There’s a point in every marriage when you realize that you are going to be having sex with the same person for the rest of your life. It has the potential of being kind of a harrowing moment—the first time the sex feels monotonous, or overworked, or lazy—and it separates you from whatever past history you’ve accumulated and puts your future on repeat.
Given the intimacy of the connection (good, bad, indifferent), that projection into the years ahead may be an exciting adventure to contemplate—or a terrifying revelation.
“I Love Dick” finds Chris and Sylvere, a middle-aged married couple, in a future otherwise known as endless hellhole of ambivalence. It’s the kind of place you don’t ever want to get stuck: in desire purgatory where you don’t really want what you’ve got but you also don’t even have the foresight to know whether you want to get out or not. The pilot begins with Chris (Kathryn Hahn), a filmmaker, and Sylvere (Griffin Dunne), her writer husband, as the couple leaves their NYC apartment to drop Sylvere off at an obscure artists’ residency in the colorful town of Marfa, Texas.
Enter Dick (Kevin Bacon), the residency’s obviously enigmatic leader, and all of a sudden, Chris is thrust into a lustful trance that drags her out of her dusty well of a marriage, reignited with purpose by her own desire. Sound absurd? Yes, but the absurdity is also familiar.
There is a lot of familiarity in “I Love Dick” from the get-go. When Chris first lays eyes on Dick at a residents’ welcome party, love/lust at first glance uncomfortably ensues, planting the seed for an obsession based on anxiety, longing, and listlessness. When Chris and Sylvere take Dick out to dinner, Chris’s desire for Dick is set ablaze when he says, “Most films made by women…aren’t that good…they have to work from behind their oppression, which makes for some bummer movies.”
His dismissal becomes her fuel to prove him wrong, while hoping to simultaneously capture his attention and find his approval. Even the second episode’s title, “The Conceptual Fuck” is reminiscent of the “zipless fuck” from Erica Jong’s “Fear of Flying,” in that the fantasy of the uncomplicated encounter is enough to fuel its pursuit. At least in “I Love Dick,” Chris and Sylvere get to capitalize on the fantasy, co-conspirators in its simplicity…or so we think.
It isn’t long before we discover that Dick’s presence has cosmically shifted something in not only Chris’s personal sexual identity but also Sylvere’s. When Dick causes the reboot of the couple’s love life, it becomes clear just how lost these two people are.
Even Chris’s bangs become a metaphor for how unaware she is: they hang hazily over her eyes, altering her sight and her perception of herself. And just the way Jong reneged on the plausibility of the zipless fuck, Chris and Sylvere’s increasing interest in Dick as Almighty Saver of Marriage, Singular Arbiter of Orgasm cannot remain uncomplicated. The idea of being lost in a marriage, or a job, is entirely relatable—many of us have been there.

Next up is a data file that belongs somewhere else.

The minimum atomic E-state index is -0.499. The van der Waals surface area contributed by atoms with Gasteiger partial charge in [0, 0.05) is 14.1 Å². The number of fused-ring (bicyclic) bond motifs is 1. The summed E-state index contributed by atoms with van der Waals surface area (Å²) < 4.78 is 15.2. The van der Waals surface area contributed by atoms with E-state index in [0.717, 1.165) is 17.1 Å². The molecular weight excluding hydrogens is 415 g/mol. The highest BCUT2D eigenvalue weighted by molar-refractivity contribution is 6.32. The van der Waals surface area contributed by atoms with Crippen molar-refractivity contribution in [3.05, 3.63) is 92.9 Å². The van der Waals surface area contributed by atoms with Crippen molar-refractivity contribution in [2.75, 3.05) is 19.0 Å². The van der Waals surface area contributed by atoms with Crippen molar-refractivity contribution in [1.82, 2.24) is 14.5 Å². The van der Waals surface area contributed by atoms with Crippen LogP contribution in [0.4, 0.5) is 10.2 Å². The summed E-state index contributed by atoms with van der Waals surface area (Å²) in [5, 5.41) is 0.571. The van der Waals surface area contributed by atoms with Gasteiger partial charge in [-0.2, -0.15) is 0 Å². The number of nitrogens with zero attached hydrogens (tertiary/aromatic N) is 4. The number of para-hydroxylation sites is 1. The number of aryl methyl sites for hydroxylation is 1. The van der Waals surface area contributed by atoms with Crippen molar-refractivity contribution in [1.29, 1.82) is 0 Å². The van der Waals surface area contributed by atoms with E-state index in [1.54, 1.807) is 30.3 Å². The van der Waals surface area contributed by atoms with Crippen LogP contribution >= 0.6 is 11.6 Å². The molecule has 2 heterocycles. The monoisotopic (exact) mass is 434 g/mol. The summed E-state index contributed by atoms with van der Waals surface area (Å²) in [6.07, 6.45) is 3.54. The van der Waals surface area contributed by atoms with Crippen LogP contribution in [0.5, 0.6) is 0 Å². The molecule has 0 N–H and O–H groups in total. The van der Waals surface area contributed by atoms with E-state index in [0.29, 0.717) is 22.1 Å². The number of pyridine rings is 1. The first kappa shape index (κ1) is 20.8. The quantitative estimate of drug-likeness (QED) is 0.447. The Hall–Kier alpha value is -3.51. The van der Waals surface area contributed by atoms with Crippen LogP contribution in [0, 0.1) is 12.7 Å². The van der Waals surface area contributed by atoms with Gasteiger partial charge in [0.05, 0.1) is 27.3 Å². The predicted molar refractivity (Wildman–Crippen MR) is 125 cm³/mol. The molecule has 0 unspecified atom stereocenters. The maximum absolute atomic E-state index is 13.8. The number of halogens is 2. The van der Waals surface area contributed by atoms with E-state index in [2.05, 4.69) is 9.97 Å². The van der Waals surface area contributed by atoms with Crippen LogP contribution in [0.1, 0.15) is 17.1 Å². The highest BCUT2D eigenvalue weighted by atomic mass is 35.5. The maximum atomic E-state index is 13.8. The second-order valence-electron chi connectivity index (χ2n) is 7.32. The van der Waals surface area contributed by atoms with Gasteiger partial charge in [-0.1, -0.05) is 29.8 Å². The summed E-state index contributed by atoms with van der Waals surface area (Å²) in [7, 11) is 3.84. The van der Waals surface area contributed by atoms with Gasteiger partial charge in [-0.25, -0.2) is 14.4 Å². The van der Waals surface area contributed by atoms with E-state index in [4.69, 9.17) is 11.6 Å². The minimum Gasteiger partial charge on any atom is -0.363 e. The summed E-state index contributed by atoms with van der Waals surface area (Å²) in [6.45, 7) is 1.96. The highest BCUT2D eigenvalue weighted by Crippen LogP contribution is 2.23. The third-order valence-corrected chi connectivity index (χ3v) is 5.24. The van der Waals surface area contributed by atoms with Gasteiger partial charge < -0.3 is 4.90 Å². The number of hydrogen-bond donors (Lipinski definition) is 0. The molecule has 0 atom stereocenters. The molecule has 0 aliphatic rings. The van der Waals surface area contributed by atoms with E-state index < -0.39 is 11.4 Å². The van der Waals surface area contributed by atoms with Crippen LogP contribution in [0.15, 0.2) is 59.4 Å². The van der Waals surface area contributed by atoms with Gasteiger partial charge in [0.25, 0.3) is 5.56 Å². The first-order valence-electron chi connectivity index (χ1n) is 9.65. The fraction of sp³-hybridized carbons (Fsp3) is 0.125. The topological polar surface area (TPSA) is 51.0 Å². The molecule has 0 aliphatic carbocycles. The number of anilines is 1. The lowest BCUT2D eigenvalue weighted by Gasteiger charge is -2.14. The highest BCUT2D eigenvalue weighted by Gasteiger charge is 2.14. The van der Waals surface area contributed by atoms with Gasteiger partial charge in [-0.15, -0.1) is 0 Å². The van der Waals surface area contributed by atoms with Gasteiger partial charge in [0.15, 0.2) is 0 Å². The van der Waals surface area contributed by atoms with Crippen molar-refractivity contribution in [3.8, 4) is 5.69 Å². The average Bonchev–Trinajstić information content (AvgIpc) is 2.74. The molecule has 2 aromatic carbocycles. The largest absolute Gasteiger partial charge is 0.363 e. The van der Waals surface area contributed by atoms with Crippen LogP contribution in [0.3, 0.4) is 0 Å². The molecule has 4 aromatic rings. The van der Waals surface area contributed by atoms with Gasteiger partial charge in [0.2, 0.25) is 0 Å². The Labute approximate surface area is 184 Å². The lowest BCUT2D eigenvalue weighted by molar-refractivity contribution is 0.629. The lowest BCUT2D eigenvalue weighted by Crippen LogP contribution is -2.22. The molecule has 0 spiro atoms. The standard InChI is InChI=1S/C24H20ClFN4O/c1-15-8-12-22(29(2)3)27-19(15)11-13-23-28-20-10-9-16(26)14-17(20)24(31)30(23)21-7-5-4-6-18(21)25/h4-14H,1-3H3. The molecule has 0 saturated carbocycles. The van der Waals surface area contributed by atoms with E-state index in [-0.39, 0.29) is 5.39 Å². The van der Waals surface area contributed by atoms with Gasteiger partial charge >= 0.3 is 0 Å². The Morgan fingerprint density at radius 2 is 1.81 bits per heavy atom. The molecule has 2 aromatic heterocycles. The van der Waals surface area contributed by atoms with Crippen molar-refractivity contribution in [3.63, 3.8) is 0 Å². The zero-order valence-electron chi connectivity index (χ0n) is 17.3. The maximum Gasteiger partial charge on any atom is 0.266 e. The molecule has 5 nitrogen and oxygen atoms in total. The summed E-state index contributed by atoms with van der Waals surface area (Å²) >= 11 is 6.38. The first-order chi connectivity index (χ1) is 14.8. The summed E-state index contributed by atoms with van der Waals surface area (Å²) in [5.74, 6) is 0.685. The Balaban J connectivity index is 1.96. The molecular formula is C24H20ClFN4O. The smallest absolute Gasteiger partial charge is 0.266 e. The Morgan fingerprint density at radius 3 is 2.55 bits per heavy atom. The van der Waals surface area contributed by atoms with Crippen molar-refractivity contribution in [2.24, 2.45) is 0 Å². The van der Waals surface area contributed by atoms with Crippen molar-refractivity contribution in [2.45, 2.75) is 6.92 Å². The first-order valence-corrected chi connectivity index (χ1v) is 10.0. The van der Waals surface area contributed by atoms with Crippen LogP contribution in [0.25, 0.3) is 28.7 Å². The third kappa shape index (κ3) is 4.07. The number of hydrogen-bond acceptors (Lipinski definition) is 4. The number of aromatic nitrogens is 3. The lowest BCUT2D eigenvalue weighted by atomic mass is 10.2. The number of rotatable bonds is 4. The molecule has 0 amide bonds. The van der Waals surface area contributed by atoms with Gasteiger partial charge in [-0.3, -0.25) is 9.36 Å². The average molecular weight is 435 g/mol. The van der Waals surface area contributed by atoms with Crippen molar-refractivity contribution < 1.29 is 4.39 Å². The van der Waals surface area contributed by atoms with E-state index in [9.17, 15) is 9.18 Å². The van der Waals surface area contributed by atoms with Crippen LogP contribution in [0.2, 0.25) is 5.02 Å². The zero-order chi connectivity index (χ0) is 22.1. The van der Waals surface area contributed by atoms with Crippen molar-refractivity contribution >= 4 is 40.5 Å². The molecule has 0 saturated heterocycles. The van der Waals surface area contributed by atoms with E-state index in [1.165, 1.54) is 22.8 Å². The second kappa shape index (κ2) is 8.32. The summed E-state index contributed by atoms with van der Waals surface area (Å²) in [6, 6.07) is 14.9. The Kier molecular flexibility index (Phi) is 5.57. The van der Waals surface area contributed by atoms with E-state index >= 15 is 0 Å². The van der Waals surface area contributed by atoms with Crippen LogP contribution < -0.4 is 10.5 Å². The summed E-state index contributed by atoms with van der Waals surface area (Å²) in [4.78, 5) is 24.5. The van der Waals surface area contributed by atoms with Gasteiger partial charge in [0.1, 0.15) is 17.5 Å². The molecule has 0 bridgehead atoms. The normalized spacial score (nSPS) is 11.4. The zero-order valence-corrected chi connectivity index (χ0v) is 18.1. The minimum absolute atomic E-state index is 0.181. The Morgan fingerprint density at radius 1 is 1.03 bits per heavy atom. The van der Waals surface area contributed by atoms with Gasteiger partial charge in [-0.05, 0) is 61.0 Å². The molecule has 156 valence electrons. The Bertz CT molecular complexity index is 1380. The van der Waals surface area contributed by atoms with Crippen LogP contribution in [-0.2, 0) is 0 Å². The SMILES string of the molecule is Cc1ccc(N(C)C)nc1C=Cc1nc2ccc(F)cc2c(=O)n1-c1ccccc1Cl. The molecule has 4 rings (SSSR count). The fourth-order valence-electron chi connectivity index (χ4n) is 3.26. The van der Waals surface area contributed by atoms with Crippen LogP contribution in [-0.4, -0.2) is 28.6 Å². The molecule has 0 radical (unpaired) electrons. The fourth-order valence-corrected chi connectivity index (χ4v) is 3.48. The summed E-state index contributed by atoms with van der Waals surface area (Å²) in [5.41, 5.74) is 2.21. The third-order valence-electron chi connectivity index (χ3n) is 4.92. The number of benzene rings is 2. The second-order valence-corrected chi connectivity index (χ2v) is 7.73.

But to look to a single person to inspire one’s forward movement is a mind game that never ends well.
And yet despite the universal themes the show taps into, it’s hard to really care about the characters. Chris appears whiny and entitled when she’s booted from a film festival for using an up-and-coming band’s music without their permission; Sylvere is a fuddy-duddy trapped in an artist’s body, insisting there’s “something new afoot…with the Holocaust.” Moreover, Dick seems, well, like a dick. He claims he’s “post-idea,” which sounds mostly like he’s too busy being vague and mysterious to think about anything.
Alas, the idling immaturity of both Chris and Sylvere makes it difficult to believe that either of these people are going to grow up and suddenly become interested in confronting the cyclical resentments that have embedded in their union. Neither person seems self-aware nor communicative enough about their feelings to create clear guidelines for an open relationship, for example. But given their obvious dependence on one another–despite their regularly scheduled missteps–it seems as though they may only be capable slogging through the mess together, with Dick as their third wheel.
Sure, the thought of anyone ending up in a threesome with Kevin Bacon could be impetus enough to keep watching, but honestly, the steamiest moment of the first three episodes came not from the three main characters, but two supporting characters, Devon (Roberta Colindrez) and Toby (India Menuez).
Luckily, in one of these scenes between the two minor characters, we get to witness an enchanting moment. In a display of sexual desire and power, Toby destroys a significant piece of art and Devon watches, enthralled. It is a wonderful wielding of feminine power embodied by freedom and recklessness. Toby’s moment was one of raw female sexuality, an honest, wild show of empowerment that enraptures its audience.
For now, it is unclear as to whether Chris and Sylvere can become untethered enough from the bonds of time and ambivalence to observe where their individual powers lie, and how to confront their shared destiny. But I will keep tuning in to see if the three main characters in “I Love Dick,” in their trusty love triangle, unravel as it seems like they are fated to.